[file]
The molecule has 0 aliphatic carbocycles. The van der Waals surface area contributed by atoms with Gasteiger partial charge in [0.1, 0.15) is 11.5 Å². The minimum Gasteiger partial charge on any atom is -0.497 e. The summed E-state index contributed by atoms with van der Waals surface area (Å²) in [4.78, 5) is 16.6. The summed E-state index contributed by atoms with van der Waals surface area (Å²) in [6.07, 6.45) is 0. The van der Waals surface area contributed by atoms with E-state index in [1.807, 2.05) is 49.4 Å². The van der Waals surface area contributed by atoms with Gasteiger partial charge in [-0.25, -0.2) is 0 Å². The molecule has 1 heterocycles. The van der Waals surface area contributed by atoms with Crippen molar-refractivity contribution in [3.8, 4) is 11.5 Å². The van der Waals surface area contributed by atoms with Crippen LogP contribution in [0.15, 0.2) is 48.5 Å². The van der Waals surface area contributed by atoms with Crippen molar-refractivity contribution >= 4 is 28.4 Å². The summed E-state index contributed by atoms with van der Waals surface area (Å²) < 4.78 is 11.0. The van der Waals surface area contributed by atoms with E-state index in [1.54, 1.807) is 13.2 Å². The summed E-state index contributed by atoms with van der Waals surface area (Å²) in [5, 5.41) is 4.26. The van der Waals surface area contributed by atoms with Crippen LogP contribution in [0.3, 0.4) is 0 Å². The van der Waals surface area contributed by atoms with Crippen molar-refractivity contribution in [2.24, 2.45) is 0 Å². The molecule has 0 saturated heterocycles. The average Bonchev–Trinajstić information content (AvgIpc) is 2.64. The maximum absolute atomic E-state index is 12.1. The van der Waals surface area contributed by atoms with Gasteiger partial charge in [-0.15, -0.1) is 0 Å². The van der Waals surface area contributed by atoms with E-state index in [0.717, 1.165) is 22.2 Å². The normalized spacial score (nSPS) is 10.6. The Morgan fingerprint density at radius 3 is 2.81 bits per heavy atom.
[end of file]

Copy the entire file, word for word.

The molecule has 0 aliphatic carbocycles. The van der Waals surface area contributed by atoms with Gasteiger partial charge in [0.1, 0.15) is 11.5 Å². The minimum Gasteiger partial charge on any atom is -0.497 e. The summed E-state index contributed by atoms with van der Waals surface area (Å²) in [4.78, 5) is 16.6. The summed E-state index contributed by atoms with van der Waals surface area (Å²) in [6.07, 6.45) is 0. The van der Waals surface area contributed by atoms with E-state index in [1.807, 2.05) is 49.4 Å². The van der Waals surface area contributed by atoms with Gasteiger partial charge in [-0.25, -0.2) is 0 Å². The molecule has 1 heterocycles. The van der Waals surface area contributed by atoms with Crippen molar-refractivity contribution in [3.8, 4) is 11.5 Å². The van der Waals surface area contributed by atoms with Crippen LogP contribution in [0.15, 0.2) is 48.5 Å². The van der Waals surface area contributed by atoms with Crippen molar-refractivity contribution >= 4 is 28.4 Å². The summed E-state index contributed by atoms with van der Waals surface area (Å²) < 4.78 is 11.0. The van der Waals surface area contributed by atoms with E-state index in [1.54, 1.807) is 13.2 Å². The summed E-state index contributed by atoms with van der Waals surface area (Å²) in [5, 5.41) is 4.26. The van der Waals surface area contributed by atoms with Crippen LogP contribution in [0.3, 0.4) is 0 Å². The van der Waals surface area contributed by atoms with Crippen molar-refractivity contribution in [2.24, 2.45) is 0 Å². The molecule has 0 saturated heterocycles. The average Bonchev–Trinajstić information content (AvgIpc) is 2.64. The maximum absolute atomic E-state index is 12.1. The van der Waals surface area contributed by atoms with Gasteiger partial charge in [-0.15, -0.1) is 0 Å². The van der Waals surface area contributed by atoms with E-state index in [0.717, 1.165) is 22.2 Å². The normalized spacial score (nSPS) is 10.6. The Morgan fingerprint density at radius 3 is 2.81 bits per heavy atom.